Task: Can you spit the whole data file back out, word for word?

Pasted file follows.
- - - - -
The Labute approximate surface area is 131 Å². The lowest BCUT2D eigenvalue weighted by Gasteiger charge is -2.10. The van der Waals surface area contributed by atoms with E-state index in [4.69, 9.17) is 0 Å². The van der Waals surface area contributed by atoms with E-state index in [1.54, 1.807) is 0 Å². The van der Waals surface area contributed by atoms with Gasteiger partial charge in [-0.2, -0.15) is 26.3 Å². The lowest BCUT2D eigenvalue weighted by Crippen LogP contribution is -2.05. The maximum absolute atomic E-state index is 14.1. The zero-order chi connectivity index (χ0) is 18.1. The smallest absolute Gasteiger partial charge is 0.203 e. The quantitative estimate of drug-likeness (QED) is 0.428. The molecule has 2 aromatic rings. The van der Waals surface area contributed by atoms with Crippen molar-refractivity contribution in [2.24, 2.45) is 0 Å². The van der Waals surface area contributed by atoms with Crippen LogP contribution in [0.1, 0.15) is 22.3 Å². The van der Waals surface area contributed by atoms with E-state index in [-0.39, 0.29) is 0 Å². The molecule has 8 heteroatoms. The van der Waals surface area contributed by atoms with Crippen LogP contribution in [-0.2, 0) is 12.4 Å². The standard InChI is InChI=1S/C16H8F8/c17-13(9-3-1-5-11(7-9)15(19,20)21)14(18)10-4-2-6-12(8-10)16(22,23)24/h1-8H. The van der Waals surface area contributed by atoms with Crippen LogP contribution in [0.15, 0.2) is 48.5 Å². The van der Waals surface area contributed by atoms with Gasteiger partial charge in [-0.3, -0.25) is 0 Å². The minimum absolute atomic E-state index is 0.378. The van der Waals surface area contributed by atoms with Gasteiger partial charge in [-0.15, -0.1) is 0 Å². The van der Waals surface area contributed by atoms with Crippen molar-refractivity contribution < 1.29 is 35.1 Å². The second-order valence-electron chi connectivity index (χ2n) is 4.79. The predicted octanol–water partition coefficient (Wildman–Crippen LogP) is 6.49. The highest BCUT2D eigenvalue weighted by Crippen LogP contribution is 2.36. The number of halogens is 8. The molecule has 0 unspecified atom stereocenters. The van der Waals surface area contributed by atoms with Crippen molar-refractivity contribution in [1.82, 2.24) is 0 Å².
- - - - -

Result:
The Labute approximate surface area is 131 Å². The lowest BCUT2D eigenvalue weighted by Gasteiger charge is -2.10. The van der Waals surface area contributed by atoms with E-state index in [4.69, 9.17) is 0 Å². The van der Waals surface area contributed by atoms with E-state index in [1.54, 1.807) is 0 Å². The van der Waals surface area contributed by atoms with Gasteiger partial charge in [-0.2, -0.15) is 26.3 Å². The lowest BCUT2D eigenvalue weighted by Crippen LogP contribution is -2.05. The maximum absolute atomic E-state index is 14.1. The zero-order chi connectivity index (χ0) is 18.1. The smallest absolute Gasteiger partial charge is 0.203 e. The quantitative estimate of drug-likeness (QED) is 0.428. The molecule has 2 aromatic rings. The van der Waals surface area contributed by atoms with Crippen molar-refractivity contribution in [2.24, 2.45) is 0 Å². The van der Waals surface area contributed by atoms with Crippen LogP contribution in [0.1, 0.15) is 22.3 Å². The van der Waals surface area contributed by atoms with E-state index in [-0.39, 0.29) is 0 Å². The molecule has 8 heteroatoms. The van der Waals surface area contributed by atoms with Crippen LogP contribution in [-0.2, 0) is 12.4 Å². The standard InChI is InChI=1S/C16H8F8/c17-13(9-3-1-5-11(7-9)15(19,20)21)14(18)10-4-2-6-12(8-10)16(22,23)24/h1-8H. The van der Waals surface area contributed by atoms with Crippen LogP contribution in [0.15, 0.2) is 48.5 Å². The van der Waals surface area contributed by atoms with Gasteiger partial charge in [-0.3, -0.25) is 0 Å². The minimum absolute atomic E-state index is 0.378. The van der Waals surface area contributed by atoms with Gasteiger partial charge in [-0.15, -0.1) is 0 Å². The van der Waals surface area contributed by atoms with Crippen molar-refractivity contribution < 1.29 is 35.1 Å². The second-order valence-electron chi connectivity index (χ2n) is 4.79. The predicted octanol–water partition coefficient (Wildman–Crippen LogP) is 6.49. The highest BCUT2D eigenvalue weighted by Crippen LogP contribution is 2.36. The number of halogens is 8. The molecule has 0 unspecified atom stereocenters. The van der Waals surface area contributed by atoms with Crippen molar-refractivity contribution in [1.82, 2.24) is 0 Å².